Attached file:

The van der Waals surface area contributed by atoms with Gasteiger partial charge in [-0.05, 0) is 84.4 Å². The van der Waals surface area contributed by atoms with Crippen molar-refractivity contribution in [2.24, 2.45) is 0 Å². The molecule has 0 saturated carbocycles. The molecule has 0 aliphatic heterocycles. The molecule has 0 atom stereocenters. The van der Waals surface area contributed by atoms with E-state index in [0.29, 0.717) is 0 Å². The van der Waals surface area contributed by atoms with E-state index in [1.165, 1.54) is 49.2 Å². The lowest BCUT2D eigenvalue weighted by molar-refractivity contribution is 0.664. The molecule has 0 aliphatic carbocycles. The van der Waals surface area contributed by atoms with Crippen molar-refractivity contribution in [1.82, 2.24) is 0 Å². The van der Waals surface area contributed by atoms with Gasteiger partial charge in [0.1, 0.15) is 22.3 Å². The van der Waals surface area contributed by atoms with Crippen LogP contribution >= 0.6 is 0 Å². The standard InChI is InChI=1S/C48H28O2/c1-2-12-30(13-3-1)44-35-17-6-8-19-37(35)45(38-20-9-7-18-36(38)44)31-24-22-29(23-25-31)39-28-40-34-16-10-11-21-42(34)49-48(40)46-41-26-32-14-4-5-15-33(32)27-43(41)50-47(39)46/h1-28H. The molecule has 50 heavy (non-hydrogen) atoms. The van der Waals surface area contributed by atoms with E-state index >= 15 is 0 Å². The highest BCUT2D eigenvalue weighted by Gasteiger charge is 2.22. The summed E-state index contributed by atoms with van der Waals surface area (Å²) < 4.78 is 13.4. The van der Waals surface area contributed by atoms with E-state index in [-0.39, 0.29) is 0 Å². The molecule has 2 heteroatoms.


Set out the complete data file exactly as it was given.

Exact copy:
The van der Waals surface area contributed by atoms with Gasteiger partial charge in [-0.05, 0) is 84.4 Å². The van der Waals surface area contributed by atoms with Crippen molar-refractivity contribution in [2.24, 2.45) is 0 Å². The molecule has 0 saturated carbocycles. The molecule has 0 aliphatic heterocycles. The molecule has 0 atom stereocenters. The van der Waals surface area contributed by atoms with E-state index in [0.29, 0.717) is 0 Å². The van der Waals surface area contributed by atoms with E-state index in [1.165, 1.54) is 49.2 Å². The lowest BCUT2D eigenvalue weighted by molar-refractivity contribution is 0.664. The molecule has 0 aliphatic carbocycles. The van der Waals surface area contributed by atoms with Crippen molar-refractivity contribution in [1.82, 2.24) is 0 Å². The van der Waals surface area contributed by atoms with Gasteiger partial charge in [0.1, 0.15) is 22.3 Å². The van der Waals surface area contributed by atoms with Crippen LogP contribution >= 0.6 is 0 Å². The standard InChI is InChI=1S/C48H28O2/c1-2-12-30(13-3-1)44-35-17-6-8-19-37(35)45(38-20-9-7-18-36(38)44)31-24-22-29(23-25-31)39-28-40-34-16-10-11-21-42(34)49-48(40)46-41-26-32-14-4-5-15-33(32)27-43(41)50-47(39)46/h1-28H. The molecule has 50 heavy (non-hydrogen) atoms. The van der Waals surface area contributed by atoms with E-state index >= 15 is 0 Å². The highest BCUT2D eigenvalue weighted by Gasteiger charge is 2.22. The summed E-state index contributed by atoms with van der Waals surface area (Å²) < 4.78 is 13.4. The van der Waals surface area contributed by atoms with E-state index in [-0.39, 0.29) is 0 Å². The molecule has 2 heteroatoms.